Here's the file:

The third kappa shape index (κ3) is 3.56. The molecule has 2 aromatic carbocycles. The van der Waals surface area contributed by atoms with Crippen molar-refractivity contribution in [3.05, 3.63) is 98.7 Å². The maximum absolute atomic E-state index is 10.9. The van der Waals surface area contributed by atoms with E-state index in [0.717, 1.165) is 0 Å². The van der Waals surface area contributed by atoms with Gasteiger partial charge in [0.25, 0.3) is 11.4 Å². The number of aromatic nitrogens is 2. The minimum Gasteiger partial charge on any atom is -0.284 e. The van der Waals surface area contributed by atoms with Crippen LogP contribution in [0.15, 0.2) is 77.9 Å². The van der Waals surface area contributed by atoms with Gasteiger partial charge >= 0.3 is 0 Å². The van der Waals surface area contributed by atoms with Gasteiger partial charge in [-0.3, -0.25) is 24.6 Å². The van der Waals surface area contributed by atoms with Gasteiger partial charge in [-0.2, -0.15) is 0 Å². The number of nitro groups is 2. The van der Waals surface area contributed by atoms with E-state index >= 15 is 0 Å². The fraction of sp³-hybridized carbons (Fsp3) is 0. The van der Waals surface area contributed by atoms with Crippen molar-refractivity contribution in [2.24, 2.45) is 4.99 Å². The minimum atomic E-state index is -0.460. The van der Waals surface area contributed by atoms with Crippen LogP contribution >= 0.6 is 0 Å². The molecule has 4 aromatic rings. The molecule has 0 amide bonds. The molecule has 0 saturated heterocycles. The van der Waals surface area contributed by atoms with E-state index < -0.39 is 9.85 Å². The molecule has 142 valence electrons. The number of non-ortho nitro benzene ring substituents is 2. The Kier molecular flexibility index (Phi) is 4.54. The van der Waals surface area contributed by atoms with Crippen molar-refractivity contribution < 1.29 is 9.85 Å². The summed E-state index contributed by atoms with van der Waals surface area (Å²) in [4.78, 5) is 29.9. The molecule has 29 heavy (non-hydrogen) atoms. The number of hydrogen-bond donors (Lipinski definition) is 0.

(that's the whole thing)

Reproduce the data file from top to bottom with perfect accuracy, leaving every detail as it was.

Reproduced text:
The third kappa shape index (κ3) is 3.56. The molecule has 2 aromatic carbocycles. The van der Waals surface area contributed by atoms with Crippen molar-refractivity contribution in [3.05, 3.63) is 98.7 Å². The maximum absolute atomic E-state index is 10.9. The van der Waals surface area contributed by atoms with E-state index in [0.717, 1.165) is 0 Å². The van der Waals surface area contributed by atoms with Gasteiger partial charge in [0.25, 0.3) is 11.4 Å². The number of aromatic nitrogens is 2. The minimum Gasteiger partial charge on any atom is -0.284 e. The van der Waals surface area contributed by atoms with Crippen LogP contribution in [0.15, 0.2) is 77.9 Å². The van der Waals surface area contributed by atoms with Gasteiger partial charge >= 0.3 is 0 Å². The van der Waals surface area contributed by atoms with Gasteiger partial charge in [-0.3, -0.25) is 24.6 Å². The van der Waals surface area contributed by atoms with Gasteiger partial charge in [-0.2, -0.15) is 0 Å². The number of nitro groups is 2. The van der Waals surface area contributed by atoms with E-state index >= 15 is 0 Å². The fraction of sp³-hybridized carbons (Fsp3) is 0. The van der Waals surface area contributed by atoms with Crippen molar-refractivity contribution in [2.24, 2.45) is 4.99 Å². The minimum atomic E-state index is -0.460. The van der Waals surface area contributed by atoms with Crippen LogP contribution >= 0.6 is 0 Å². The molecule has 4 aromatic rings. The molecule has 0 amide bonds. The molecule has 0 saturated heterocycles. The van der Waals surface area contributed by atoms with E-state index < -0.39 is 9.85 Å². The molecule has 142 valence electrons. The number of non-ortho nitro benzene ring substituents is 2. The Kier molecular flexibility index (Phi) is 4.54. The van der Waals surface area contributed by atoms with Crippen molar-refractivity contribution < 1.29 is 9.85 Å². The summed E-state index contributed by atoms with van der Waals surface area (Å²) in [4.78, 5) is 29.9. The molecule has 29 heavy (non-hydrogen) atoms. The number of hydrogen-bond donors (Lipinski definition) is 0.